House of Commons unveils Section 21 paper

The House of Commons Library has unveiled a research paper detailing the arguments for and against abolishing Section 21 Evictions.

According to the Commons a primary issue with Section 21 is tenants are disempowered from securing repairs or challenging rent increases because landlords can evict them in retaliation.

Under the heading ‘What’s the problem with section 21 of the Housing Act
1988?’, the paper says ‘Private tenants, their representative bodies, and others working in the sector argue the ability of landlords to terminate an AST at short notice has a detrimental effect on tenants’ wellbeing.’

The paper notes that landlord bodies oppose the scrapping of Section 21 and there is a clear divide with tenant organisations.

As stated, the National Residential Landlords Association (NRLA) argues that a reformed and improved court system, along with improvements to the Grounds for possession, should be introduced before section 21 is amended or abolished.

The paper noted that there is a concern landlords could evict tenants on Assured Shorthold Tenancy contracts who are in rent arrears before the Renters’ Reform Bill goes through. As a result there are suggestions a government-backed loan for landlords could be introduced, while there could be a moratorium on Section 21 until the bill goes through parliament.

As detailed in the paper, the Residential Landlords Association (now the NRLA), identified why landlords prefer to use ‘no-fault’ Section 21 evictions compared to Section 8:

• Rent arrears – A Section 8 notice can be sought when a tenant reaches 2 months of rent arrears. If the tenant has paid the arrears off by the time the case goes to court the application by the landlord becomes invalid and can often be followed by the tenant again building arrears and again paying them off at the last minute.

• Anti-Social Behaviour – To obtain a Section 8 notice in the face of a tenant committing antisocial behaviour the bar for securing the necessary evidence to prove this is relatively high. In itself it can be a long and difficult process, resulting in neighbours suffering as a result of a problem tenant.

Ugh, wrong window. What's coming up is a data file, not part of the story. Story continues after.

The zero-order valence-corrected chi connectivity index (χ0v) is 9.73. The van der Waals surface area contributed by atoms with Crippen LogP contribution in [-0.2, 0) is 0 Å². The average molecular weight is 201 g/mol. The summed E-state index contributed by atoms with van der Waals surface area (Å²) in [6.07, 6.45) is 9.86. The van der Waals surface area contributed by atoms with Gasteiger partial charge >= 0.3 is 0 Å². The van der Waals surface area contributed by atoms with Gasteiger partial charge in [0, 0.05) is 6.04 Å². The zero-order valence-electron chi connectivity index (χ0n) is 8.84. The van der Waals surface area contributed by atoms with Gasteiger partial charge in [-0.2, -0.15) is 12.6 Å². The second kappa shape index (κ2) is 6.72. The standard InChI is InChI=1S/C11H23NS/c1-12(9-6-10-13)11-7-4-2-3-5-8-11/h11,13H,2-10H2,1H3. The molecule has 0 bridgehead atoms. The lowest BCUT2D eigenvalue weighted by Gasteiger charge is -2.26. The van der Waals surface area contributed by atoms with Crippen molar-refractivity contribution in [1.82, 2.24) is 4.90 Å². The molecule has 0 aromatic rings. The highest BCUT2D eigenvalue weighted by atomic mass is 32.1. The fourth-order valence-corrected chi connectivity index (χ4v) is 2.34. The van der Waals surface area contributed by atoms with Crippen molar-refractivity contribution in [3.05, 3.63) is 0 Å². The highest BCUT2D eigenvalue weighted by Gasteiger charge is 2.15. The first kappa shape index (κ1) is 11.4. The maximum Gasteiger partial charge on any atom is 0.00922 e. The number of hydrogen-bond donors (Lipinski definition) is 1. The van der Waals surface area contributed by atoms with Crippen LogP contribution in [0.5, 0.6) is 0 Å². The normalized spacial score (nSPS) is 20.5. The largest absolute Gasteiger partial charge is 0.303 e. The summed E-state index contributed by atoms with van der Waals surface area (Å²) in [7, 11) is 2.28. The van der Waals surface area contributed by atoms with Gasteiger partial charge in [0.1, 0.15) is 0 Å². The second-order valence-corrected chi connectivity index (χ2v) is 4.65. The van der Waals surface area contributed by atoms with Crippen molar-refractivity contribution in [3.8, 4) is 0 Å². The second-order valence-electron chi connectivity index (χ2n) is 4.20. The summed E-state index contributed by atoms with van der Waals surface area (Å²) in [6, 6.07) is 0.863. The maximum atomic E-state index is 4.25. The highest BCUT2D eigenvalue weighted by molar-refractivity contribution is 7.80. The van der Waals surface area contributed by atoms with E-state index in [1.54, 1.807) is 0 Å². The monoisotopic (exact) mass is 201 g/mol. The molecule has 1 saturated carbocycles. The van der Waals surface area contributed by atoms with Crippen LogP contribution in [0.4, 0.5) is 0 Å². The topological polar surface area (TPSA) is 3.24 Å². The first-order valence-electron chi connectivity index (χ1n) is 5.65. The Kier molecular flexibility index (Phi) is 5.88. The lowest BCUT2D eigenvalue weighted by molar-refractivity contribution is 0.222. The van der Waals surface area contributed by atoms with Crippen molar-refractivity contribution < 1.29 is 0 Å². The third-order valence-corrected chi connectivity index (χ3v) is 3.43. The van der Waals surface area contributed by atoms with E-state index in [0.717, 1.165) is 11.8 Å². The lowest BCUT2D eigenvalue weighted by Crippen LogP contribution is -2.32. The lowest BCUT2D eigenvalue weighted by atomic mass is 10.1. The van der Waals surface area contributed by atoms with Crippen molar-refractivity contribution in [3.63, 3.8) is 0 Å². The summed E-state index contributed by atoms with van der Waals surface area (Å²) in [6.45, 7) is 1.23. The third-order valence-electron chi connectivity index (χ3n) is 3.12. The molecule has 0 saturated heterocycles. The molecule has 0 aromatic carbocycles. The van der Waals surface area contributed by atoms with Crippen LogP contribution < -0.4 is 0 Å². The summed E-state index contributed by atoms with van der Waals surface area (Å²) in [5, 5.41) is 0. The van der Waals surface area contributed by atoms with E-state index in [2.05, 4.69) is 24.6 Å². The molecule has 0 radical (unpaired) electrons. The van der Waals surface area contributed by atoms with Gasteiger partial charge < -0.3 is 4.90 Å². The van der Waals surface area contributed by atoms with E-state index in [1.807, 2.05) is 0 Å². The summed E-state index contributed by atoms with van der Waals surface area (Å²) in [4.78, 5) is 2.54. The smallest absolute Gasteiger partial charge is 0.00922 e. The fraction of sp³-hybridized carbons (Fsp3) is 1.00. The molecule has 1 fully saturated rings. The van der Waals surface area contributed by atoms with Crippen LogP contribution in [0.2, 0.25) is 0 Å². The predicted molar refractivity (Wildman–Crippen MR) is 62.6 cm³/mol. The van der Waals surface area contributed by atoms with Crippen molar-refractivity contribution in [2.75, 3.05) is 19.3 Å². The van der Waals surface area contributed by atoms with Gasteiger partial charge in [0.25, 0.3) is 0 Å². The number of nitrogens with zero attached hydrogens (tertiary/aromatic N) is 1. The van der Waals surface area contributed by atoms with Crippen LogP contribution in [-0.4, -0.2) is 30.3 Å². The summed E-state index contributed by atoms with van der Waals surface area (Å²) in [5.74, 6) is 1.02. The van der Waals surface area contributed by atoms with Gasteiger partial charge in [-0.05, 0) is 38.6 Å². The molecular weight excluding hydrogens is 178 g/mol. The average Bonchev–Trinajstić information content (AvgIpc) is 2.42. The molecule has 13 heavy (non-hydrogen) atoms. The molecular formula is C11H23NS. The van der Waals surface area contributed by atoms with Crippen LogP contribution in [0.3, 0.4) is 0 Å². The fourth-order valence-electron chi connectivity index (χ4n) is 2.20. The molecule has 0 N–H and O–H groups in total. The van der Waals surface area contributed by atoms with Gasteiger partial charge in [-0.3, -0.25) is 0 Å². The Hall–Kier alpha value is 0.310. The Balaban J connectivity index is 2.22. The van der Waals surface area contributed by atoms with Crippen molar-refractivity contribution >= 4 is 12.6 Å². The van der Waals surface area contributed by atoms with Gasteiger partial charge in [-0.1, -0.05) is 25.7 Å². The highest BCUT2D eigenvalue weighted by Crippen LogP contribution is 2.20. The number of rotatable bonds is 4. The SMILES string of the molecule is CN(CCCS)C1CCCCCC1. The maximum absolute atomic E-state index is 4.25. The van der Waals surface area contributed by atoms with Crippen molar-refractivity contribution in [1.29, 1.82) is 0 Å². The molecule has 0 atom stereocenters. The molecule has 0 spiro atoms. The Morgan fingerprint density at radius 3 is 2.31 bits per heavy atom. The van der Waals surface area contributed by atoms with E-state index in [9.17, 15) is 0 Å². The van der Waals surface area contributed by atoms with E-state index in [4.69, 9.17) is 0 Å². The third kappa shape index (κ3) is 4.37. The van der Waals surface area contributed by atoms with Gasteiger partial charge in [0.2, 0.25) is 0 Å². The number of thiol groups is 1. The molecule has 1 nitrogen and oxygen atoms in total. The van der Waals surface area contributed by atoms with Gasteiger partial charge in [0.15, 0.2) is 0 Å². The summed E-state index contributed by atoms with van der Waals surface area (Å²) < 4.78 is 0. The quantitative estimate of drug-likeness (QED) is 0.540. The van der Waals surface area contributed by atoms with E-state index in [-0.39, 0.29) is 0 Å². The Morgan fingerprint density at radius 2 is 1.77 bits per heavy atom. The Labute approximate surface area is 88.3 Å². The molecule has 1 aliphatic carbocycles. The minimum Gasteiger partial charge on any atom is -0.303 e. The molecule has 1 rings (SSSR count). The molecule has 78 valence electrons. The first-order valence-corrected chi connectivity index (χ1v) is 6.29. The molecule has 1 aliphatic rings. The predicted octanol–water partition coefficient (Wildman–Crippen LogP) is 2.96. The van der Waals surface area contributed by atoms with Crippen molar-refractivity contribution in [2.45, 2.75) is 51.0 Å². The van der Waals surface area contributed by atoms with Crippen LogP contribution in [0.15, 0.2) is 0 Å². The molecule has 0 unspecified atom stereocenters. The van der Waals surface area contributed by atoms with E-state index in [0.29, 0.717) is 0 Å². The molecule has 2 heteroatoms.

• Section 8 notices usually involve the case going to court. The MOJ has revealed that the average time taken for a landlord to repossess a property through the courts was 22 weeks in 2017. In London the figure was 25 weeks. Being left in legal limbo for such a long period of time is not helpful for either the tenant or the landlord.

• Court hearings – Unlike the Section 21 process which can be carried out largely on paper, a Section 8 notice possession case always requires a hearing. Landlords find this intimidating and incur greater costs due to court representation.

Comments 1

  1. The abolition of S21 will lose more properties from the market than the relatively small problem that existed – This is “like fools gold” This is and will continue to drive landlords to invest elsewhere and adversely affect the availablitily of rental property and is overall stupid. There is alread a significant degree of protection from retalitory evictions. Would I believe the research paper – well no – I don’t believe anything much nowadays as things are biased based on what those instructing want to be the result! The same way no one trusts MP’s anymore as they continue to disgrace themselves regularly.
    The only way to deal with things you don’t agree with is actively change what you do. The ongoing nonesense of trying to introduce rent control will further deplete rental stock. Best form of rent control is to flood the market with rental property – not that Government will be able to do that. However they may find themselves having to provide housing rather than promise; this as landlords leave the rental market and more foreign labour/immigrants will need housing. Much of this is about politicians buying votes to get power or stay in power.

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